Record: Xiaoming Sheng, “Confucian Work and Homeschooling: A Case Study of Homeschooling in Shanghai” in Education and Urban Society, XX, No. X (2013), 1-17. [abstract here]
The article under review here is a condensed version of a 2011 work by Sheng, recently reissued by Sense Publishers and available here.
Sheng begins by reminding readers of the profound economic changes that have taken place in China since market-based reforms were implemented in 1978. Most significant for this study has been the rise of a large middle class in several of China’s cities. Homeschooling, argues Sheng, has emerged along with this middle class in such cities as Beijing and Shanghai.
A previous study Sheng describes (but does not cite) had found that homeschooling parents in Beijing were middle class Christians frustrated with the inflexible, standardized-test obsessed Chinese education system. Sheng had become aware of a group of homeschooling parents in Shanghai and decided to compare them to this Beijing group.
The Shanghai group, interestingly, was not Christian. Instead, parents involved in this network were eager for their children to absorb Confucian values. One mother, frustrated with the lockstep schooling of the public school system, pulled her daughter and nieces from the schools and began teaching them herself in her home. Other members of this woman’s extended family found out about what she was doing and sent their children to her as well. Before too long the “Meng Mu Tang” homeschool had twelve children living together. Since unregistered schooling is illegal in China, public officials forcibly closed this organization in 2006. The woman running it disregarded official pronouncements and reopened. It was closed again in 2009. Sheng doesn’t tell us what happened after that, but from the text it sounds as if Meng Mu Tang is still going.
The typical day at Meng Mu Tang begins at 6:20 with some ceremonials. From 8 to 11 the children memorize and recite Confucian works along with other literary classics, including Shakespeare. From 11-12 they take “comprehensive courses” like drawing, music, yoga, science, and handcraft. After an 1.5 hour break they have an afternoon session similar to the morning session. Then in the evening there is “self learning time” where children can read, journal, draw, or whatever. They all go to sleep together at 8:00.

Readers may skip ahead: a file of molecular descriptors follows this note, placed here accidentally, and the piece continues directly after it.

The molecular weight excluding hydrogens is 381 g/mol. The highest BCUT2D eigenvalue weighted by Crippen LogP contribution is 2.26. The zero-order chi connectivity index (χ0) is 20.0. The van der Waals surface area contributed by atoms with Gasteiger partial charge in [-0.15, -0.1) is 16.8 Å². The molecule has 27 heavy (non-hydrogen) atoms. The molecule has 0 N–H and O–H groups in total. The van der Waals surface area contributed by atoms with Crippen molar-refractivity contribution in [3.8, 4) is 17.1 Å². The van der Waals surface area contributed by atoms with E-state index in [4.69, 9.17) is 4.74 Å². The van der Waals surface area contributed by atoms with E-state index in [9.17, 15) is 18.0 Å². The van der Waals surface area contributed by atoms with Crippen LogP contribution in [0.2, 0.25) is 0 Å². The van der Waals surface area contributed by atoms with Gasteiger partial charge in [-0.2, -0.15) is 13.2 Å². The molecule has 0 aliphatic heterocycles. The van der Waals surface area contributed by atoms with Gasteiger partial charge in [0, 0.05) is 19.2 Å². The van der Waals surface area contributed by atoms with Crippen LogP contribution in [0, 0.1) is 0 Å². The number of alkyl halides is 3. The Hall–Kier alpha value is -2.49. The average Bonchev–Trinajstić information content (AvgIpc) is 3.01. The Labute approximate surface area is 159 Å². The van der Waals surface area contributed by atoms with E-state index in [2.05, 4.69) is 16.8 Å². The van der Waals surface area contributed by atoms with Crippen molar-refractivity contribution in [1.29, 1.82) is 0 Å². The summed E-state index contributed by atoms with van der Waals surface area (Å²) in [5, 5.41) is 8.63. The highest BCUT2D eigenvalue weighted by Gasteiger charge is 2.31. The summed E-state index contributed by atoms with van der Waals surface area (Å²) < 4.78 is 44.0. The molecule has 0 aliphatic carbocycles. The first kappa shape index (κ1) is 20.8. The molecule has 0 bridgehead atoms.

Interviews with the parents who sent their children to Meng Mu Tang reveal a consistent motivation. All of them are middle class businesspeople who are too busy to teach their children themselves but who value the hands-on, individualized attention their children are getting at Meng Mu Tang and especially the Confucian moral training. Most of their children had failed to thrive in the highly competitive and inflexible Chinese school system. Meng Mu Tang is for them a corrective. According to Sheng’s interviews, most parents were very pleased with both the academic and moral progress their children were making.
The most frequent criticism of Meng Mu Tang and other alternative approaches is that they fail to prepare students adequately for the rigorous entrance examinations that must be passed to attend Chinese universities. The parents have an easy response. All of them are hoping to send their children overseas for higher education and so will not have to worry about these tests.
Sheng next asks why certain parents are so drawn to Meng Mu Tang. Her conclusion is that they represent a sort of middle-class nostalgia for simpler times when children were respectful of their elders and other traditional Chinese values were honored. While many middle class Chinese have bought into the sorting race, these families are the relative minority that feel like something important has been lost in the rush toward modernity.
Finally, Sheng offers three policy recommendations for Chinese education officials in light of the Meng Mu Tang phenomenon. First, she thinks officials should pay attention to the critique these parents are making against public education. If these parents weren’t unhappy, there would be no homeschooling in China. Second, rather than prohibit outright or ignore such trends, Sheng recommends that educational authorities create regulations that allow parents to teach their children but also provide safeguards to protect the well-being of home educated children. Third, Sheng wants public school resources, especially library resources, to be made available to home educators.
Appraisal: I enjoyed reading this case study of a unique model of home education in a country that hasn’t been studied much at all by homeschooling researchers. I do wish Sheng had provided her readers with some sort of introductory section that gave the big-picture view of the legal situation for home education and had provided us with more information about the Beijing study she mentions. I also found her frequent invocation of some of the not-so-great English language literature unnecessary. But it’s wonderful to have this study, and I hope very much that Sheng and other Chinese researchers expand upon it so that we can all get a clearer picture of the context for and extent of home education in China.
Milton Gaither, Messiah College, author of Homeschool: An American History.
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